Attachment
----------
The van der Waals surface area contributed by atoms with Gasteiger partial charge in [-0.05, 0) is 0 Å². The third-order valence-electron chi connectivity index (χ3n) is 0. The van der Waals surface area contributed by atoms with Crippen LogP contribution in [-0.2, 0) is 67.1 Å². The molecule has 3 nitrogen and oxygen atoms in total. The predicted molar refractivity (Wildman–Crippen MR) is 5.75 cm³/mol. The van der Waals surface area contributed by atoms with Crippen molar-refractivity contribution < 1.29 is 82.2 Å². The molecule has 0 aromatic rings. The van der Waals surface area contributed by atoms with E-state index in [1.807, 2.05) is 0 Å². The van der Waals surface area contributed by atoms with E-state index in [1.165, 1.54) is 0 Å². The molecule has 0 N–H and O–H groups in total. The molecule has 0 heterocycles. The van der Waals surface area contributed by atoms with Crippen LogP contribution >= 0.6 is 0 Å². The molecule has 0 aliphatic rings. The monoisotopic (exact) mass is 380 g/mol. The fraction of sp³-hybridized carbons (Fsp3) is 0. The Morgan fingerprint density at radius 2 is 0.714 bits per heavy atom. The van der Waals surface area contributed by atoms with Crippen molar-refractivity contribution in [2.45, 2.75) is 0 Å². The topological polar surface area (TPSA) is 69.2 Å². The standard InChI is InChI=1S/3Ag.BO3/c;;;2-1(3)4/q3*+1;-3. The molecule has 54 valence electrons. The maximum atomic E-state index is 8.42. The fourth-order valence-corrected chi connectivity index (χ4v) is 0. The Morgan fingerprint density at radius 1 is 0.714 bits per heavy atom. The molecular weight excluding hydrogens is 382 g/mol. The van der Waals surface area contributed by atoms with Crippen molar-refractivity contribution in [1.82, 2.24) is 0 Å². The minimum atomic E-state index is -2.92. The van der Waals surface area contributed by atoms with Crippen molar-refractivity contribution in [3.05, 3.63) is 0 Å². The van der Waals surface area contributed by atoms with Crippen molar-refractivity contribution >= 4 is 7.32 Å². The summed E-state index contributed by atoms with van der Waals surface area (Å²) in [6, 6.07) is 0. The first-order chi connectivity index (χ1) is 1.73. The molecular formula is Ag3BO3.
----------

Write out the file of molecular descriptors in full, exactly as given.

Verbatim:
The van der Waals surface area contributed by atoms with Gasteiger partial charge in [-0.05, 0) is 0 Å². The third-order valence-electron chi connectivity index (χ3n) is 0. The van der Waals surface area contributed by atoms with Crippen LogP contribution in [-0.2, 0) is 67.1 Å². The molecule has 3 nitrogen and oxygen atoms in total. The predicted molar refractivity (Wildman–Crippen MR) is 5.75 cm³/mol. The van der Waals surface area contributed by atoms with Crippen molar-refractivity contribution < 1.29 is 82.2 Å². The molecule has 0 aromatic rings. The van der Waals surface area contributed by atoms with E-state index in [1.807, 2.05) is 0 Å². The van der Waals surface area contributed by atoms with E-state index in [1.165, 1.54) is 0 Å². The molecule has 0 N–H and O–H groups in total. The molecule has 0 heterocycles. The van der Waals surface area contributed by atoms with Crippen LogP contribution >= 0.6 is 0 Å². The molecule has 0 aliphatic rings. The monoisotopic (exact) mass is 380 g/mol. The fraction of sp³-hybridized carbons (Fsp3) is 0. The Morgan fingerprint density at radius 2 is 0.714 bits per heavy atom. The van der Waals surface area contributed by atoms with Crippen molar-refractivity contribution in [2.45, 2.75) is 0 Å². The topological polar surface area (TPSA) is 69.2 Å². The standard InChI is InChI=1S/3Ag.BO3/c;;;2-1(3)4/q3*+1;-3. The molecule has 54 valence electrons. The maximum atomic E-state index is 8.42. The fourth-order valence-corrected chi connectivity index (χ4v) is 0. The Morgan fingerprint density at radius 1 is 0.714 bits per heavy atom. The molecular weight excluding hydrogens is 382 g/mol. The van der Waals surface area contributed by atoms with Crippen molar-refractivity contribution in [1.82, 2.24) is 0 Å². The minimum atomic E-state index is -2.92. The van der Waals surface area contributed by atoms with Crippen molar-refractivity contribution in [3.05, 3.63) is 0 Å². The van der Waals surface area contributed by atoms with Crippen molar-refractivity contribution >= 4 is 7.32 Å². The summed E-state index contributed by atoms with van der Waals surface area (Å²) in [6, 6.07) is 0. The first-order chi connectivity index (χ1) is 1.73. The molecular formula is Ag3BO3.